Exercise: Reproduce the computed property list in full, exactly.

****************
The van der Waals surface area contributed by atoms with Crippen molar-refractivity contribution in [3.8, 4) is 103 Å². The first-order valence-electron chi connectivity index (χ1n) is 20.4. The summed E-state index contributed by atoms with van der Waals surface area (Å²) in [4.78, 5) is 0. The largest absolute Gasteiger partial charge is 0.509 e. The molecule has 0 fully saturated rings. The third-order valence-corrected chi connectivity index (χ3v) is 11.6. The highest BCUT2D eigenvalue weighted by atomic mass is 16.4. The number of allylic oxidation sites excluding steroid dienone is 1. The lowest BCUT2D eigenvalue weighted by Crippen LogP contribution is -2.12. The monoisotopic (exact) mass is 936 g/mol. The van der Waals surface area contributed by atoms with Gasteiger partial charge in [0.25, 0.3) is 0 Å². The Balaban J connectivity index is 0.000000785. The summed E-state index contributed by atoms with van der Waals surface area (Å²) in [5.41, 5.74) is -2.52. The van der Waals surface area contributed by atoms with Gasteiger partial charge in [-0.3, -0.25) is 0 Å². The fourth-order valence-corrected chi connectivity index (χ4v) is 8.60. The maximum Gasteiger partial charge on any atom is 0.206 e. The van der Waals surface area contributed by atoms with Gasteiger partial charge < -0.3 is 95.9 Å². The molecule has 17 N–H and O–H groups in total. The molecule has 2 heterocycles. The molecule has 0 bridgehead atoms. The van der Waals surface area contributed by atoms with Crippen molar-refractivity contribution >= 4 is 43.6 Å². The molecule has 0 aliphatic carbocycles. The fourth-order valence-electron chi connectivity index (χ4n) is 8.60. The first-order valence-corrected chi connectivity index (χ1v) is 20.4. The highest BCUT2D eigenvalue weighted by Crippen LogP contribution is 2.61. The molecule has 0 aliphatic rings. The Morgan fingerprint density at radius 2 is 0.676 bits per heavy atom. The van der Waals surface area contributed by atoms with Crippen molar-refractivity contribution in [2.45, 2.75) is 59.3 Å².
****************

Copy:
The van der Waals surface area contributed by atoms with Crippen molar-refractivity contribution in [3.8, 4) is 103 Å². The first-order valence-electron chi connectivity index (χ1n) is 20.4. The summed E-state index contributed by atoms with van der Waals surface area (Å²) in [4.78, 5) is 0. The largest absolute Gasteiger partial charge is 0.509 e. The molecule has 0 fully saturated rings. The third-order valence-corrected chi connectivity index (χ3v) is 11.6. The highest BCUT2D eigenvalue weighted by atomic mass is 16.4. The number of allylic oxidation sites excluding steroid dienone is 1. The lowest BCUT2D eigenvalue weighted by Crippen LogP contribution is -2.12. The monoisotopic (exact) mass is 936 g/mol. The van der Waals surface area contributed by atoms with Gasteiger partial charge in [0.25, 0.3) is 0 Å². The Balaban J connectivity index is 0.000000785. The summed E-state index contributed by atoms with van der Waals surface area (Å²) in [5.41, 5.74) is -2.52. The van der Waals surface area contributed by atoms with Gasteiger partial charge in [-0.3, -0.25) is 0 Å². The fourth-order valence-corrected chi connectivity index (χ4v) is 8.60. The maximum Gasteiger partial charge on any atom is 0.206 e. The van der Waals surface area contributed by atoms with Gasteiger partial charge < -0.3 is 95.9 Å². The molecule has 17 N–H and O–H groups in total. The molecule has 2 heterocycles. The molecule has 0 bridgehead atoms. The van der Waals surface area contributed by atoms with Crippen molar-refractivity contribution >= 4 is 43.6 Å². The molecule has 0 aliphatic carbocycles. The fourth-order valence-electron chi connectivity index (χ4n) is 8.60. The first-order valence-corrected chi connectivity index (χ1v) is 20.4. The highest BCUT2D eigenvalue weighted by Crippen LogP contribution is 2.61. The molecule has 0 aliphatic rings. The Morgan fingerprint density at radius 2 is 0.676 bits per heavy atom. The van der Waals surface area contributed by atoms with Crippen molar-refractivity contribution in [2.45, 2.75) is 59.3 Å².